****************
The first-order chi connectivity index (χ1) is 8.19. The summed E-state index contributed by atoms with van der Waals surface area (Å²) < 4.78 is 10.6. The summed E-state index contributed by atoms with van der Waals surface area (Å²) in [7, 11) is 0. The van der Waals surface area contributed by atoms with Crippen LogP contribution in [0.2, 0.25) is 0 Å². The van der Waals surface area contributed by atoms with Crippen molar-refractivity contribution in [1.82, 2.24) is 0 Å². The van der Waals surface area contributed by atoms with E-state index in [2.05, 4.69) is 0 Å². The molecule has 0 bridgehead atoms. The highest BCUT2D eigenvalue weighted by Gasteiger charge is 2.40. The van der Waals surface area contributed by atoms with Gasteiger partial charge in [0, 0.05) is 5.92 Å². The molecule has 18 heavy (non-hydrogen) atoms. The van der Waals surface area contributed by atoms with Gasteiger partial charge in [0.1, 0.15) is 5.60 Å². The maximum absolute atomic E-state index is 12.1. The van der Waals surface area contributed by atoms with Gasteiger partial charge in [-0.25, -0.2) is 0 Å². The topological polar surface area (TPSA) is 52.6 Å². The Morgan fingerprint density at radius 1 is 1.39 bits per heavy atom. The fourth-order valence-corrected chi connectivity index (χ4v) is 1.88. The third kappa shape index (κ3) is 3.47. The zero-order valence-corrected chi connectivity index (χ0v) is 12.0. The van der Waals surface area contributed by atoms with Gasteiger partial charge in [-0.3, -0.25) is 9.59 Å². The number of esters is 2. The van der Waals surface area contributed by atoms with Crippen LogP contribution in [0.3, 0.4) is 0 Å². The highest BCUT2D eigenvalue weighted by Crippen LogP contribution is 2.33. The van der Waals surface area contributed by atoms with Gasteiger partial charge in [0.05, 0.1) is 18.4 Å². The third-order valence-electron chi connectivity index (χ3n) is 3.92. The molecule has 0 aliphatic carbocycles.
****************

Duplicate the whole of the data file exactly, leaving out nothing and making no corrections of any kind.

The first-order chi connectivity index (χ1) is 8.19. The summed E-state index contributed by atoms with van der Waals surface area (Å²) < 4.78 is 10.6. The summed E-state index contributed by atoms with van der Waals surface area (Å²) in [7, 11) is 0. The van der Waals surface area contributed by atoms with Crippen LogP contribution in [0.2, 0.25) is 0 Å². The van der Waals surface area contributed by atoms with Crippen molar-refractivity contribution in [1.82, 2.24) is 0 Å². The van der Waals surface area contributed by atoms with E-state index in [2.05, 4.69) is 0 Å². The molecule has 0 bridgehead atoms. The highest BCUT2D eigenvalue weighted by Gasteiger charge is 2.40. The van der Waals surface area contributed by atoms with Gasteiger partial charge in [0, 0.05) is 5.92 Å². The molecule has 18 heavy (non-hydrogen) atoms. The van der Waals surface area contributed by atoms with Gasteiger partial charge in [0.1, 0.15) is 5.60 Å². The maximum absolute atomic E-state index is 12.1. The van der Waals surface area contributed by atoms with Gasteiger partial charge in [-0.25, -0.2) is 0 Å². The topological polar surface area (TPSA) is 52.6 Å². The Morgan fingerprint density at radius 1 is 1.39 bits per heavy atom. The fourth-order valence-corrected chi connectivity index (χ4v) is 1.88. The third kappa shape index (κ3) is 3.47. The zero-order valence-corrected chi connectivity index (χ0v) is 12.0. The van der Waals surface area contributed by atoms with Gasteiger partial charge in [-0.3, -0.25) is 9.59 Å². The number of esters is 2. The van der Waals surface area contributed by atoms with Crippen LogP contribution in [0.3, 0.4) is 0 Å². The highest BCUT2D eigenvalue weighted by Crippen LogP contribution is 2.33. The van der Waals surface area contributed by atoms with Gasteiger partial charge in [0.05, 0.1) is 18.4 Å². The third-order valence-electron chi connectivity index (χ3n) is 3.92. The molecule has 0 aliphatic carbocycles.